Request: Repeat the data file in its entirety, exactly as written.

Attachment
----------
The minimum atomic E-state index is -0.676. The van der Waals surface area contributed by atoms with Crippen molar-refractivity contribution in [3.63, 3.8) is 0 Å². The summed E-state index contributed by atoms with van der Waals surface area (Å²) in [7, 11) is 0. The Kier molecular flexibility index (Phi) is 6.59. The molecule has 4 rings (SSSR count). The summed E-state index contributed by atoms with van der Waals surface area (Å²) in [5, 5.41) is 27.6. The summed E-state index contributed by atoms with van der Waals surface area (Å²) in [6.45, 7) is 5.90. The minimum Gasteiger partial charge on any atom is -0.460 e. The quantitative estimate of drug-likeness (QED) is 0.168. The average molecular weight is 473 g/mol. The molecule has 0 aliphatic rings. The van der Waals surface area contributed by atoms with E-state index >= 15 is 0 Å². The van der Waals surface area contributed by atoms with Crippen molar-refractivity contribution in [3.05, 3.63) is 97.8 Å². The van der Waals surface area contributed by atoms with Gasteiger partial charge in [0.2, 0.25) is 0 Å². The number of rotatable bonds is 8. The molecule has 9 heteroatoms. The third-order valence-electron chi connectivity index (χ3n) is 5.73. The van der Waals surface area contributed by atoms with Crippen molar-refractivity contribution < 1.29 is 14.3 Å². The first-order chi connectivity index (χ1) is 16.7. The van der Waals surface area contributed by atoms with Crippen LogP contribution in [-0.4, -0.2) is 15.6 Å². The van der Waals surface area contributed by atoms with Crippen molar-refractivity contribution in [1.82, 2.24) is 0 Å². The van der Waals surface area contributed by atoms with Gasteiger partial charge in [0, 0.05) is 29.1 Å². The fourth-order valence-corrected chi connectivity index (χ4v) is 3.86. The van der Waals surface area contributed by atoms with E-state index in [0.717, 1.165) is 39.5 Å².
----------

The minimum atomic E-state index is -0.676. The van der Waals surface area contributed by atoms with Crippen molar-refractivity contribution in [3.63, 3.8) is 0 Å². The summed E-state index contributed by atoms with van der Waals surface area (Å²) in [7, 11) is 0. The Kier molecular flexibility index (Phi) is 6.59. The molecule has 4 rings (SSSR count). The summed E-state index contributed by atoms with van der Waals surface area (Å²) in [5, 5.41) is 27.6. The summed E-state index contributed by atoms with van der Waals surface area (Å²) in [6.45, 7) is 5.90. The minimum Gasteiger partial charge on any atom is -0.460 e. The quantitative estimate of drug-likeness (QED) is 0.168. The average molecular weight is 473 g/mol. The molecule has 0 aliphatic rings. The van der Waals surface area contributed by atoms with E-state index >= 15 is 0 Å². The van der Waals surface area contributed by atoms with Crippen molar-refractivity contribution in [3.05, 3.63) is 97.8 Å². The van der Waals surface area contributed by atoms with Gasteiger partial charge in [0.2, 0.25) is 0 Å². The number of rotatable bonds is 8. The molecule has 9 heteroatoms. The third-order valence-electron chi connectivity index (χ3n) is 5.73. The van der Waals surface area contributed by atoms with Crippen molar-refractivity contribution < 1.29 is 14.3 Å². The first-order chi connectivity index (χ1) is 16.7. The van der Waals surface area contributed by atoms with Crippen LogP contribution in [-0.4, -0.2) is 15.6 Å². The van der Waals surface area contributed by atoms with Crippen molar-refractivity contribution in [1.82, 2.24) is 0 Å². The van der Waals surface area contributed by atoms with Gasteiger partial charge in [0, 0.05) is 29.1 Å². The fourth-order valence-corrected chi connectivity index (χ4v) is 3.86. The van der Waals surface area contributed by atoms with E-state index in [0.717, 1.165) is 39.5 Å².